Introduction to the Interpretive Guide to the Champlain Canal

The Hudson-Champlain region formed the stage on which the drama of European domination and settlement of North America was set. Dutch, English and French adventurers, traders, and colonists encountered here the Mohican, Mohawk and Abenaki. The battle that marked the turning point of the Revolutionary War was fought at Saratoga. Whitehall lays claim to being the birthplace of the American Navy.

These human events took place within the awe-inspiring landscape of rivers, lakes, and mountains, which for millennia bore witness to less volatile migrations, when the violence in the landscape was from the earth’s own shifting tectonics.

Stretching along the Upper Hudson to the southern end of Lake Champlain, the Champlain Canal corridor is a natural thoroughfare, whether for the seasonal migrations of fish, birds, and mammals; the movement of Native Americans, exploration by fur traders and colonists; immigrants seeking opportunity and slaves seeking freedom.

The Champlain Canal is a thread woven through the landscape, binding together two immensely important waterways and creating a continuous north-south trade route between New York City and Montreal. As an engineering achievement, it was remarkable: digging the canal by hand and, later, with steam shovels, was no small feat. The access to transportation it afforded increased the scale and value of the region’s agricultural and industrial output. The canal region prospered as natural resources of northern New York, Vermont, and Quebec were tapped and goods were sent to far-flung markets.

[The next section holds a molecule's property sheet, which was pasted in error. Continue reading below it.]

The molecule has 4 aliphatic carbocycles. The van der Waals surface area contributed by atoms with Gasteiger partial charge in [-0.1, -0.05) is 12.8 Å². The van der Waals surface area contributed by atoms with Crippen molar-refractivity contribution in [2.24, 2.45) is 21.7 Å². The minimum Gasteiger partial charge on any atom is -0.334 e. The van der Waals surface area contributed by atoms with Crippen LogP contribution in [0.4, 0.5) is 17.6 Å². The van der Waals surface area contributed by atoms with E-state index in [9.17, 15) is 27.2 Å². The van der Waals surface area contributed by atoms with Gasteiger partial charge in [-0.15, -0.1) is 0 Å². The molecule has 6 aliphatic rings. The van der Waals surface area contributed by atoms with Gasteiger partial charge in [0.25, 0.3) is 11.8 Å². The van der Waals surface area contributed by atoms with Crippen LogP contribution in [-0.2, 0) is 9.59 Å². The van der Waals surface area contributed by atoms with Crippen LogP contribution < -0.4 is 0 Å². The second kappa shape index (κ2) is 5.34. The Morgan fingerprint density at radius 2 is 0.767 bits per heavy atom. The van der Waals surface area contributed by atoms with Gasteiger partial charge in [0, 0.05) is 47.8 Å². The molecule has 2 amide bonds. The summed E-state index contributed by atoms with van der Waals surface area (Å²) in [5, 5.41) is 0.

The canal created a lifeway and livelihoods for the families who plied it; and for the millworkers, timber men, miners and farmers whose goods were shipped to national and international markets through it. This book tells some of this story. Erie Canalway National Heritage Corridor, Lakes to Locks Passage Scenic Byway, and the Alfred Z. Solomon Cultural Heritage Trail all interpret the Champlain Canal and its rich history through publications, public programs, interpretive panels and visitors centers along the route.

the best travel advice comes from the people who live here
Andrew Alberti

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